Europe in the grips of a full-on energy crisis - ERDAL TANAS KARAGÖL

Europe in the grips of a full-on energy crisis

Due to the high demand by European countries for Russian natural gas in recent years, and their lack of alternative sources of energy, the issue of the security of natural gas supplies has reached a completely different stage, especially with the Russia-Ukraine war that began this year and is still raging on.

With the start of the Russian invasion of Ukraine, the reciprocal and ongoing sanctions between Europe and Russia turned into an energy game, and we can say that a completely different process proved an obstacle to sanctions due to Russia's superiority in the field of energy and European countries' dependence on Russian gas.

As winter looms ever closer in Europe, EU countries are preparing to face the frightening scenarios that they may witness if Russia cuts off supplies of natural gas, and the problems they may face in meeting the needs of natural gas within a short period.

For this reason, many scenarios related to the measures that must be taken to mitigate the possible negative effects of the energy crisis that the European countries will witness and to secure alternative sources of energy are discussed.

Europe's energy dilemma

While European countries are considering decisions on how to ensure the security of their energy supplies, and how they will secure their natural gas needs, it should be noted that there are strong expectations that the potential disruption and insufficient natural gas will slow the economy.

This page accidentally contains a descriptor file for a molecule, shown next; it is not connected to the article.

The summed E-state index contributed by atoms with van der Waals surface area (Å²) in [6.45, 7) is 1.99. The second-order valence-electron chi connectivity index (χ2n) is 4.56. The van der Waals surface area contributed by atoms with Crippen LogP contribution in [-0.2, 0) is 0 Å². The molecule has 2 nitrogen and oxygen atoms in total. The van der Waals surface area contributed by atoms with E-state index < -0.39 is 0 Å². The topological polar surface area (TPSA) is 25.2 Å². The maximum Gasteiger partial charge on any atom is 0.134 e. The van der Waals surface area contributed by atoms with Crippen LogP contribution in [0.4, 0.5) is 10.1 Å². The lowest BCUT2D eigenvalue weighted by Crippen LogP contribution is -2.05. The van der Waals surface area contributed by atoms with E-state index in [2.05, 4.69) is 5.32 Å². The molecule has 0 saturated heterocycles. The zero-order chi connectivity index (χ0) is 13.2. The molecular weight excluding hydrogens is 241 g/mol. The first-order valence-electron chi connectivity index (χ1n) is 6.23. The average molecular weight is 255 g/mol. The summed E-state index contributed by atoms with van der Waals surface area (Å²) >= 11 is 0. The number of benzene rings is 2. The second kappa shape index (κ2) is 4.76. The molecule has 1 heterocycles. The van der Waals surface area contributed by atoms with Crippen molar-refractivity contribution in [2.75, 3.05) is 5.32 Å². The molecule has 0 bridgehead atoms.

Given the strong relationship between energy and economic growth, natural gas has become a strategic input; Because many countries in Europe are highly dependent on Russia, and because natural gas has become the main entry point for many sectors.

Therefore, problems related to the security of natural gas supplies and the lack of sufficient natural gas for consumption will have a negative impact on many sectors. And many sectors that require the consumption of large quantities of natural gas may have to stop temporarily or reduce their production.

This is expected to cause problems in supply chains, as happened in some products during the Covid-19 pandemic period, as well as exorbitantly high prices again due to reduced production of certain goods.

Meanwhile, we see that there is a very sharp increase in the price of natural gas even before the start of the winter season; As a result of Russia cutting off the supply of natural gas to many European countries for various reasons. While this increase in natural gas prices is a negative factor for production, it is also clear that it will lead to a high rate of inflation that is constantly increasing.

It is indisputable that the negative impact of high natural gas prices and inflation on purchasing power is a separate cost factor that will lead to social unrest.

More importantly, many central banks in many countries are expected to turn to higher interest rate policies to curb inflation, and this policy will have a negative impact on the already low economic growth outlook and will accelerate and deepen the expected recession of economies.

As this winter is going to prove difficult in Europe, the problem of energy security may be the start of a new era in energy politics.


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